I am as incapable of being fashionable as any human alive. I find the world of fashion and social acceptance through expensive name brands to be idiotic. Blame my Aspergers for my need to see logic and good sense in everything but fashion to me represents a waste of money of the highest order. Giovanni disagrees. He loves window shopping, seen here on the streets of Cortina d'Ampezzo a fashionable ski resort of decades past. His is the correct attitude in provincial Italy where I scrape by in my muddle headed clothing way by virtue of being foreign and thus forgivable for my social and sartorial faux pas.
Italian industrial design is exemplified by the silly little scooter called a Vespa, a wasp in Italian, so called because Enrico Piaggio heard the high pitched buzzing of the new motor under development and said it resembled a wasp - Sembra una Vespa! - and so it was named. In America the iconic scooter represents a culture that I'm not completely convinced ever really existed outside movie reels. Nowadays scooters in Italy represent sensible transportation in clogged cities not built to handle a population of 60 million on a mountainous peninsula hardly larger than Florida ( a flatland with a population around 19 million). Giovanni shakes his head at my nostalgic desire to own and ride a two stroke scooter, anything less than a hundred horsepower isn't true two wheeled fun in his adrenaline fueled book. He has six thousand miles on his six month old BMW and he will ride through the winter putting on more miles as he rides to work every day. I am starting to get anxious to get my restored Vespa back from the shop, I want to reconnect with my Vespa nostalgia...this photo was on the wall of a hotel we stayed in, in Alto Adige in Northern Italy. A happy family memory I assume but the hotelier was a severe German speaker so I feared to enquire.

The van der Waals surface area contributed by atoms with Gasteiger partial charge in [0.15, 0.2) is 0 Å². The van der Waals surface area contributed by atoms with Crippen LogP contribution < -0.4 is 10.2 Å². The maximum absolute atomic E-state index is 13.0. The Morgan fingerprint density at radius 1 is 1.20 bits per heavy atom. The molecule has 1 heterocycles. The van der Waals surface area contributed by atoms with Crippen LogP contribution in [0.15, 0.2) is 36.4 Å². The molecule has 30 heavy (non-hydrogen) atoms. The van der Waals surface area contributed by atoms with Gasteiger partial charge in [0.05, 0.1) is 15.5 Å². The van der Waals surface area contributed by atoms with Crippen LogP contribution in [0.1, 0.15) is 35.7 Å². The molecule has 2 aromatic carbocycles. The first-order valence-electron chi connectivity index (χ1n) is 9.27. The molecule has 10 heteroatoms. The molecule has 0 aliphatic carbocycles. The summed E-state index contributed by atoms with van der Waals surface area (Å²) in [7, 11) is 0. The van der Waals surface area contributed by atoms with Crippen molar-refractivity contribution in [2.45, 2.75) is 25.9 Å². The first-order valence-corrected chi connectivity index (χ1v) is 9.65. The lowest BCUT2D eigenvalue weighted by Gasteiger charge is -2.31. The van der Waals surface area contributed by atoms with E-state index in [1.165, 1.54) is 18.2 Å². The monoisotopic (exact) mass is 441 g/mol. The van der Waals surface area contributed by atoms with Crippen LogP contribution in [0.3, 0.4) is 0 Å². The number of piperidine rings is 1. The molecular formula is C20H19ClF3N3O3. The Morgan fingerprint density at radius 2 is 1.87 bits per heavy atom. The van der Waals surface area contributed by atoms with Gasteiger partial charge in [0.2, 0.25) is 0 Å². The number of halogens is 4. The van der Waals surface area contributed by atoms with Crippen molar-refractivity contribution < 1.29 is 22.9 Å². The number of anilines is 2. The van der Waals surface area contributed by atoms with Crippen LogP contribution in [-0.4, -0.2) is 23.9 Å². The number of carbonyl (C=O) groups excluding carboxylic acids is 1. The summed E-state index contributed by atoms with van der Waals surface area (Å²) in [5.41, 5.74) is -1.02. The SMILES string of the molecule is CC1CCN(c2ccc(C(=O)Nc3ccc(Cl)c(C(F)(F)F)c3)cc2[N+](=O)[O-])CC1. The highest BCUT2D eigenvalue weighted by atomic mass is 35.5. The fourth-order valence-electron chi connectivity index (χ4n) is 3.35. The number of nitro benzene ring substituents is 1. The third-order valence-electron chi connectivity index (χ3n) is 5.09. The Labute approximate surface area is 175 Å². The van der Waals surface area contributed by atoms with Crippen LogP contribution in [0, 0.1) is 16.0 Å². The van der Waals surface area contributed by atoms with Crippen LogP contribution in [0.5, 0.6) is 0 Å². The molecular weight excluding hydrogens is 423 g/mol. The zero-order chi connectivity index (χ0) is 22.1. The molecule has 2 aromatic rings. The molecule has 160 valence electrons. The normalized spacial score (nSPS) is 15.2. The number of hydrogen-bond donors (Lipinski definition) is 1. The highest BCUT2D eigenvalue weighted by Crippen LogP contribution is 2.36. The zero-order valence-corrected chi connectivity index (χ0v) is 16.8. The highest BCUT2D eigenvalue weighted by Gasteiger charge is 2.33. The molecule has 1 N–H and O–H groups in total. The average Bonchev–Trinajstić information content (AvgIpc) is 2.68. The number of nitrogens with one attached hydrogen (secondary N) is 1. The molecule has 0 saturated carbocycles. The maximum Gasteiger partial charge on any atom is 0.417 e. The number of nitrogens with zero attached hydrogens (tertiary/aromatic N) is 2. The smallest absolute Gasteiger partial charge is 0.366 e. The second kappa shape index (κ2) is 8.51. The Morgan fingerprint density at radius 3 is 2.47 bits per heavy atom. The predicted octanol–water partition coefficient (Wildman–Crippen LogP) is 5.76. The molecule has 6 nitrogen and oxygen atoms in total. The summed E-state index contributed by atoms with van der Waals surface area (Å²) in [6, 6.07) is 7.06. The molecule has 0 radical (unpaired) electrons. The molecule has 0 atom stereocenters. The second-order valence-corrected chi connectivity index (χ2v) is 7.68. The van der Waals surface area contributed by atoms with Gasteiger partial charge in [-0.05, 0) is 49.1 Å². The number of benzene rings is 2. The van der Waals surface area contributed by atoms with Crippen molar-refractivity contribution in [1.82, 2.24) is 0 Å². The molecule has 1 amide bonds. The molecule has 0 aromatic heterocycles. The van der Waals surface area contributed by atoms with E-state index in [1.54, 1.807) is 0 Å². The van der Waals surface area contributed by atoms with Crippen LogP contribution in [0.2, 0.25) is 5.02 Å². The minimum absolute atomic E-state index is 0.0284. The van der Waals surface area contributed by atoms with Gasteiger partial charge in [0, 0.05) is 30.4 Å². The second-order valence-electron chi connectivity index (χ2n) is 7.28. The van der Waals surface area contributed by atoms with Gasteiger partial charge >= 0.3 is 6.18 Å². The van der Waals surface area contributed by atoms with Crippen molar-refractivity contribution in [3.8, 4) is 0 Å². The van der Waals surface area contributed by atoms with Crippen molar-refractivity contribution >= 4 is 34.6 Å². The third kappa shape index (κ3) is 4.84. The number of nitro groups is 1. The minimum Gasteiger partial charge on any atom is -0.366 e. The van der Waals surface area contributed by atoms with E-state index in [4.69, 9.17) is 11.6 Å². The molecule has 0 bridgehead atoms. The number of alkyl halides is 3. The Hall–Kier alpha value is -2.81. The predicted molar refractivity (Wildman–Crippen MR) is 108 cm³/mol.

People ride scooters in Italy because cars are monstrous expensive to own and operate. Yet people do drive on ten dollar a gallon gasoline. They get double the mileage out of their small cars, imagine if you got fifty miles to the gallon out of a Ford Ka or Lancia Ypsilon instead of burning four dollar a gallon gas at less than twenty miles to the gallon. Such a conservation scenario, the true path to energy independence is impossible to envision because we all live in our realities. Reality in Italy is that lunch for two is a minimum forty Euro affair, $55 to eat and drink Italian style like you were scooting in Roman Holiday. That's okay if you are on vacation...and employed!